As a retrospective study it is easy to imagine that in individual cases the TcMEP stimulation may have been occasionally adjusted when fade set in. Judging from the error bars on their amplitude responses it seems likely there were patients that experienced enough fade to warrant stimulation increases to differentiate the fade from a surgical alert.

Questions about alarmAlarm Criteria

In surgeries that go longer than 4-5 hours it may be that a strict alarm criterion of % loss of amplitude or absolute increase in stimulation intensity are not the best alarm criteria. Rather a contextual alarm (as advocated by David MacDonald in which you take into the account many factors such as the timing, laterality and gradual vs sudden nature of the decrease) may be more appropriate.

Controls

For cases where the surgery is below T1, the upper extremity TcMEPs are monitored as a control. This study documents that the lower extremity TcMEPs are affected earlier and experience more fade than the upper extremities. This complicates the interpretation of TcMEPs. If our control responses are less affected by fade than they are a less than perfect control for distinguishing anesthetic fade.

This also leads into the natural question of why are the lower extremities more susceptible to anesthetic fade? The paper posits it may have to do with differences in corticospinal drive mechanisms. This is a vague comment and this point could use more research.

Sevoflurane + Rocuroniumanesthetia intubating

Just a small side note. They reported on average it took them 113 minutes after propofol infusion to establish TcMEP baselines. This time may have been related to the fact that 44 patients were given Sevoflurane in addition to rocuronium for intubation. Woloszcuzuk-Geicka et.al’s (2007) showed the potentiation of sevoflurane on rocuronium. Using sevoflurane with rocuronium results in a longer recovery for neuromuscular junction. As the current paper only set baselines once twitches recovered this may have contributed to a delay in getting TcMEP baselines.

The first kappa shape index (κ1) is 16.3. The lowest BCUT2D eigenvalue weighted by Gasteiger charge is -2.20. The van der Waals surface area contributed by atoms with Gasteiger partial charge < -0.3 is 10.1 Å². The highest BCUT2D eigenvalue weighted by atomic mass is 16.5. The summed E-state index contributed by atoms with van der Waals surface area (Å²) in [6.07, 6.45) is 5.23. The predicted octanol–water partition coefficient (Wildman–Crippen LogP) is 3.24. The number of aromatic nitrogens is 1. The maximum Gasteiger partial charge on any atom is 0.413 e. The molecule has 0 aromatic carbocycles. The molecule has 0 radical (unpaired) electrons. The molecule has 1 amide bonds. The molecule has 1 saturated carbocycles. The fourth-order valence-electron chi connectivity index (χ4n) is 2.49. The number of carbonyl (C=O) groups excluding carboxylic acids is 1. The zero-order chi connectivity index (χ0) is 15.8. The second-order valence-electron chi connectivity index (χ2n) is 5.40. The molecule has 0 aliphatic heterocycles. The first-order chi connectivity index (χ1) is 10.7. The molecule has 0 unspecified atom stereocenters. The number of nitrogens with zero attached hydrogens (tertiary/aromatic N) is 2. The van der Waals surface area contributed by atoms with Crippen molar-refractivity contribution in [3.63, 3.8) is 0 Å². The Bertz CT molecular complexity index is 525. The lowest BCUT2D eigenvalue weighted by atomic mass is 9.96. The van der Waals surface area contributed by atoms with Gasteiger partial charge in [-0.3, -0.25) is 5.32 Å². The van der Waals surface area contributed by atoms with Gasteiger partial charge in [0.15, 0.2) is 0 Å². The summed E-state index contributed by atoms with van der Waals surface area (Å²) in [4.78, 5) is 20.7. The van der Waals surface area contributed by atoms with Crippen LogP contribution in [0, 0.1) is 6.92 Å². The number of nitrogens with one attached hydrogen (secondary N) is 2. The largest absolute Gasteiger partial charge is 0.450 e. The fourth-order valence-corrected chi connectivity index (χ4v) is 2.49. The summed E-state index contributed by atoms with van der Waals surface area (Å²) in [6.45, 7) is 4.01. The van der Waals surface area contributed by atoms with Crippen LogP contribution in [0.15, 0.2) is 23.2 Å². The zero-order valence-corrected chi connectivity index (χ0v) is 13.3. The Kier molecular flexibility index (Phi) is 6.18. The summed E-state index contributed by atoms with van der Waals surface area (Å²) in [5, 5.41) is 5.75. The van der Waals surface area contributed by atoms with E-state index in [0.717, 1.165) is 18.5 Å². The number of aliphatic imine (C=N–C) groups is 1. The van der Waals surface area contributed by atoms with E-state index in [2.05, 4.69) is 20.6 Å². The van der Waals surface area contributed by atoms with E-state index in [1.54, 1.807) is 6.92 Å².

Future Experiments

An obvious extension of this would to be to repeat this study comparing different halogenated gases in adults.  An ideal sample pool would be late-adolescent idiopathic scoliosis patients.

patient deformityIn this study they had a range of patients including idiopathic and neuromuscular scoliosis. There is no mention if they looked at fade across deformity types. It would be interesting to document if fade is different in the different patient groups. If fade is affected by different corticospinal drive mechanisms, then you would expect to experience it differently across different congenital and acquired conditions.

Another item that would have been interesting for them to examine would be, were there any asymmetries (i.e. left versus right) in the fade? Did they have any clinical correlations or trends?

One regret they do name in the paper is that they were unable to do a propofol dose to anesthetic fade comparison as target-controlled infusions were used. This should be a straightforward study to initially do on an animal model.

Thinking About Anesethetic FadeTake Away

For cases with a propofol infusion, if you account for setup time, you have a 2-3-hour window of stable TcMEP responses before you will begin to experience anesthetic fade. And expect the fade to occur first in the lower extremities.

Questions

Have you ever had any issues with anesthetic fade? What time points do you usually begin to see it? How do you differentiate fade from a loss of responses?